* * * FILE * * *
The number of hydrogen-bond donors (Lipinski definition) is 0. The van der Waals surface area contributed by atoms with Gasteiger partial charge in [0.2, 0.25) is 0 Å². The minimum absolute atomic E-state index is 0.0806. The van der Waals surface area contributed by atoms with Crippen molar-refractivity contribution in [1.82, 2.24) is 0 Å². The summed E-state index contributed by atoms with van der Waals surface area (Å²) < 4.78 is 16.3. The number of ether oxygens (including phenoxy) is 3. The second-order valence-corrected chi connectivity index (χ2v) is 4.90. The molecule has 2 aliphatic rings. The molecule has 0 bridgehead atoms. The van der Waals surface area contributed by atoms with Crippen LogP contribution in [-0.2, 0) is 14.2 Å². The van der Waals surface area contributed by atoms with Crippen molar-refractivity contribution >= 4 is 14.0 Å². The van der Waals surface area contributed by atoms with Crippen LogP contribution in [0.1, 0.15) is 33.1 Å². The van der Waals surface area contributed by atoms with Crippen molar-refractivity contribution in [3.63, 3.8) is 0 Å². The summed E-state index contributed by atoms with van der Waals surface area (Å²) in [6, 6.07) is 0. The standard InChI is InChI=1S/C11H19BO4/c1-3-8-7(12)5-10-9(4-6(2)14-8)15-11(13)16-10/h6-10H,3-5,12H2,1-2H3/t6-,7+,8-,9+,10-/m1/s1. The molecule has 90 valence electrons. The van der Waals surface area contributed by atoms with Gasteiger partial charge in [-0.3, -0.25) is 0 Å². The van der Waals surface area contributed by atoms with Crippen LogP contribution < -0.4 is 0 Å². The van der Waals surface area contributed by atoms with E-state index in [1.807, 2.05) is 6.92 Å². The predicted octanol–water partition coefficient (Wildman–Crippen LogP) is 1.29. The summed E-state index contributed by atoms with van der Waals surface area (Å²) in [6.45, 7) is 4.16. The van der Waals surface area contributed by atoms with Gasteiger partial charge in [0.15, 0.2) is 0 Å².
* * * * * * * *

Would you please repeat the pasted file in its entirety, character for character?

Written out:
The number of hydrogen-bond donors (Lipinski definition) is 0. The van der Waals surface area contributed by atoms with Gasteiger partial charge in [0.2, 0.25) is 0 Å². The minimum absolute atomic E-state index is 0.0806. The van der Waals surface area contributed by atoms with Crippen molar-refractivity contribution in [1.82, 2.24) is 0 Å². The summed E-state index contributed by atoms with van der Waals surface area (Å²) < 4.78 is 16.3. The number of ether oxygens (including phenoxy) is 3. The second-order valence-corrected chi connectivity index (χ2v) is 4.90. The molecule has 2 aliphatic rings. The molecule has 0 bridgehead atoms. The van der Waals surface area contributed by atoms with Crippen LogP contribution in [-0.2, 0) is 14.2 Å². The van der Waals surface area contributed by atoms with Crippen molar-refractivity contribution >= 4 is 14.0 Å². The van der Waals surface area contributed by atoms with Crippen LogP contribution in [0.1, 0.15) is 33.1 Å². The van der Waals surface area contributed by atoms with Crippen molar-refractivity contribution in [3.63, 3.8) is 0 Å². The summed E-state index contributed by atoms with van der Waals surface area (Å²) in [6, 6.07) is 0. The standard InChI is InChI=1S/C11H19BO4/c1-3-8-7(12)5-10-9(4-6(2)14-8)15-11(13)16-10/h6-10H,3-5,12H2,1-2H3/t6-,7+,8-,9+,10-/m1/s1. The molecule has 90 valence electrons. The van der Waals surface area contributed by atoms with Gasteiger partial charge in [-0.3, -0.25) is 0 Å². The van der Waals surface area contributed by atoms with Crippen LogP contribution < -0.4 is 0 Å². The van der Waals surface area contributed by atoms with E-state index in [1.807, 2.05) is 6.92 Å². The predicted octanol–water partition coefficient (Wildman–Crippen LogP) is 1.29. The summed E-state index contributed by atoms with van der Waals surface area (Å²) in [6.45, 7) is 4.16. The van der Waals surface area contributed by atoms with Gasteiger partial charge in [0.15, 0.2) is 0 Å².